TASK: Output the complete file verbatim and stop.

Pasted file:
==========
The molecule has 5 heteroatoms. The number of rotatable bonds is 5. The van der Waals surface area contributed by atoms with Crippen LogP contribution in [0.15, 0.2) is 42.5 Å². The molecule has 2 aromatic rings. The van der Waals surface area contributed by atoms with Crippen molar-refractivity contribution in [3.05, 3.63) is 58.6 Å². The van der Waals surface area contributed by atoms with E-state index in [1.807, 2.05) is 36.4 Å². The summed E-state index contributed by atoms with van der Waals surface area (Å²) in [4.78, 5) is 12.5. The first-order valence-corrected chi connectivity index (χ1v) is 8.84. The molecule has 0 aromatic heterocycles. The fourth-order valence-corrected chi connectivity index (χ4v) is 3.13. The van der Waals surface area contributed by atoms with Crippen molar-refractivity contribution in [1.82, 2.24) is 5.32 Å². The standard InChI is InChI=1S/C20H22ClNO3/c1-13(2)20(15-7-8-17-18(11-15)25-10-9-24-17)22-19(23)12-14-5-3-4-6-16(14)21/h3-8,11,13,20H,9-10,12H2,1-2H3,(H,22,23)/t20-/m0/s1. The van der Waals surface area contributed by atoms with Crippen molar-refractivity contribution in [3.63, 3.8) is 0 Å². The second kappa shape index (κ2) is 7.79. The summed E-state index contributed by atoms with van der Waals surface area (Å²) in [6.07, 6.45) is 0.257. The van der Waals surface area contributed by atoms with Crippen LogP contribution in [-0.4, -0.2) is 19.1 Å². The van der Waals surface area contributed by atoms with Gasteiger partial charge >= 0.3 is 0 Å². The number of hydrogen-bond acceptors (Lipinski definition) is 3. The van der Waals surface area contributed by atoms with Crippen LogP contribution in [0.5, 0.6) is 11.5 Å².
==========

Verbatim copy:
The molecule has 5 heteroatoms. The number of rotatable bonds is 5. The van der Waals surface area contributed by atoms with Crippen LogP contribution in [0.15, 0.2) is 42.5 Å². The molecule has 2 aromatic rings. The van der Waals surface area contributed by atoms with Crippen molar-refractivity contribution in [3.05, 3.63) is 58.6 Å². The van der Waals surface area contributed by atoms with E-state index in [1.807, 2.05) is 36.4 Å². The summed E-state index contributed by atoms with van der Waals surface area (Å²) in [4.78, 5) is 12.5. The first-order valence-corrected chi connectivity index (χ1v) is 8.84. The molecule has 0 aromatic heterocycles. The fourth-order valence-corrected chi connectivity index (χ4v) is 3.13. The van der Waals surface area contributed by atoms with Crippen molar-refractivity contribution in [1.82, 2.24) is 5.32 Å². The standard InChI is InChI=1S/C20H22ClNO3/c1-13(2)20(15-7-8-17-18(11-15)25-10-9-24-17)22-19(23)12-14-5-3-4-6-16(14)21/h3-8,11,13,20H,9-10,12H2,1-2H3,(H,22,23)/t20-/m0/s1. The van der Waals surface area contributed by atoms with Crippen molar-refractivity contribution in [3.63, 3.8) is 0 Å². The second kappa shape index (κ2) is 7.79. The summed E-state index contributed by atoms with van der Waals surface area (Å²) in [6.07, 6.45) is 0.257. The van der Waals surface area contributed by atoms with Crippen LogP contribution in [-0.4, -0.2) is 19.1 Å². The van der Waals surface area contributed by atoms with Gasteiger partial charge >= 0.3 is 0 Å². The number of hydrogen-bond acceptors (Lipinski definition) is 3. The van der Waals surface area contributed by atoms with Crippen LogP contribution in [0.5, 0.6) is 11.5 Å².